The key to effective training lies in the variation of training: it is important to vary the intensity of training with the help of different runs (recovery runs, endurance runs, tempo runs, long runs and intervals) in order to stress the body with different stimuli. Interval training is particularly useful for improving endurance, strength and speed. In this article we provide information on interval training and explain how it is implemented by running.COACH.
Intensive running training is an effective way to increase fitness and improve performance. In running.COACH we make a distinction between intervals and high pace runs, also known as Tempo runs.
Interval training involves alternating different, often shorter periods of high-intensity effort with short recovery phases. The aim is to reach or exceed the lactate threshold.
The lactate threshold or anaerobic threshold describes the maximum physical load the body can withstand without lactic acid accumulating in the blood and muscles. It is therefore the point at which the maximum amount of oxygen that can be processed by the body is reached (VO2max – the maximum amount of oxygen a person can take in during exercise, transport to the cells and utilise) and at which more lactic acid accumulates than is broken down. The lactate threshold increases with increasing fitness, which allows you to run longer at a high pace.
Here is an example of interval training proposed by running.COACH:
Tempo runs or threshold intervals involve running at a high but lower intensity than intervals over a longer distance/time frame. The aim of this type of training is to bring the pace as close as possible to the individual’s anaerobic threshold and to maintain it for a certain period of time, without exceeding the threshold limit and without allowing lactic acid to build up in the muscles.
The main differences between interval training and tempo run are therefore the intensity and duration of the efforts. Intervals are ideal for improving speed and oxygen utilisation capacity, while tempo runs are ideal for improving cardiovascular endurance, i.e. the ability of the heart and lungs to work at full capacity for a longer period of time.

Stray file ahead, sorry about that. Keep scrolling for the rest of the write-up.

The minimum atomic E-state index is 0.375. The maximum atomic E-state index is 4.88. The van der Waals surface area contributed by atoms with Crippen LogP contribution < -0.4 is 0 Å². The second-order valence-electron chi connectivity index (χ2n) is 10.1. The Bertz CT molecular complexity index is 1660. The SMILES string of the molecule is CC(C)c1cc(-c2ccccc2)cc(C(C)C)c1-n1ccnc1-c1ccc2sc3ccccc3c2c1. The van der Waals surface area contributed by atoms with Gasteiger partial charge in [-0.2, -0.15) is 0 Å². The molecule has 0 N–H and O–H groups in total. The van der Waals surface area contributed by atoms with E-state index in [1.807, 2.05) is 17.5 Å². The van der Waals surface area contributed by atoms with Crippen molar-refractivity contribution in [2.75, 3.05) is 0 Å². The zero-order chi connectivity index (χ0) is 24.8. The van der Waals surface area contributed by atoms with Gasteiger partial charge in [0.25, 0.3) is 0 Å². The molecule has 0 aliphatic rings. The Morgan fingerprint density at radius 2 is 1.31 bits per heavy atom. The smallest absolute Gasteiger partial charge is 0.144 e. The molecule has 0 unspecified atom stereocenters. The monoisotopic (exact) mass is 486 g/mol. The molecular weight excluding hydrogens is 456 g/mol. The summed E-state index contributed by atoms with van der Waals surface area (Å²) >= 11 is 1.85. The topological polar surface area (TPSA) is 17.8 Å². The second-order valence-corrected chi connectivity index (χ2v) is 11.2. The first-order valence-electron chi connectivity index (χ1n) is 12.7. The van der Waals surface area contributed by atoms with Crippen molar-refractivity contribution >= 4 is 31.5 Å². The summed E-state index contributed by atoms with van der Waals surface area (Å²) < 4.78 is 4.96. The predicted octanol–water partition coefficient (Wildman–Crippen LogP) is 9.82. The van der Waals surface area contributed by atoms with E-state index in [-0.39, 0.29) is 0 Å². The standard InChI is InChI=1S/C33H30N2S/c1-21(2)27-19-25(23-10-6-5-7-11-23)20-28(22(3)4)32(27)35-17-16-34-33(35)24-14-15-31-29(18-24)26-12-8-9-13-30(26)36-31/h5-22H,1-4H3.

Here is an example of a tempo run proposed by running.COACH:
The benefits of intense training
Why are intense workouts so effective in optimising training?
When the anaerobic threshold is exceeded during intense training, lactate accumulates in the blood. This brings the athlete into a state of oxygen debt, which is repaid during the recovery phase, during which the heart and lungs work together to break down lactic acid. Over time, the body becomes more efficient at removing lactate from the blood.
In other words, you improve your fitness and are able to train at a higher intensity for longer periods of time before fatigue and pain set in. The adaptation that occurs during the recovery phase is called supercompensation.
Here are some benefits of intense training:
- Improved fitness
- Increased VO2max and pace
- Increased lactate threshold
- More calories are burned
- Optimisation of aerobic metabolism efficiency
- Increased muscle glycogen stores
- Increased muscle capillary density
- Variety in the daily training routine
Intensive training with running.COACH
It is recommended to allow the body enough time to recover between two intensive training sessions. For 3 weekly sessions, running.COACH suggests an intensive training session (intervals or tempo run), an endurance run and a long run. For 4 weekly sessions, 2 intense training sessions (intervals and tempo run) are provided.
The intense training sessions are an important parameter in running.COACH dynamic plan. Based on the performance of the intervals and tempo runs, the plan decides whether the training should be modified or not. In other words, the plan sets a pace that you should be able to maintain on all loads. If you feel able to run at a faster pace, running.COACH is glad to let you do so (as long as you can maintain the pace). If the algorithm detects that the user is unable to reach the goal during several intense workouts, then it will suggest a change to the plan.
Note: Intense workouts are very demanding on the body. It is advisable to gradually increase loads to avoid the risk of overtraining or injury and to take a break after intense workouts if necessary.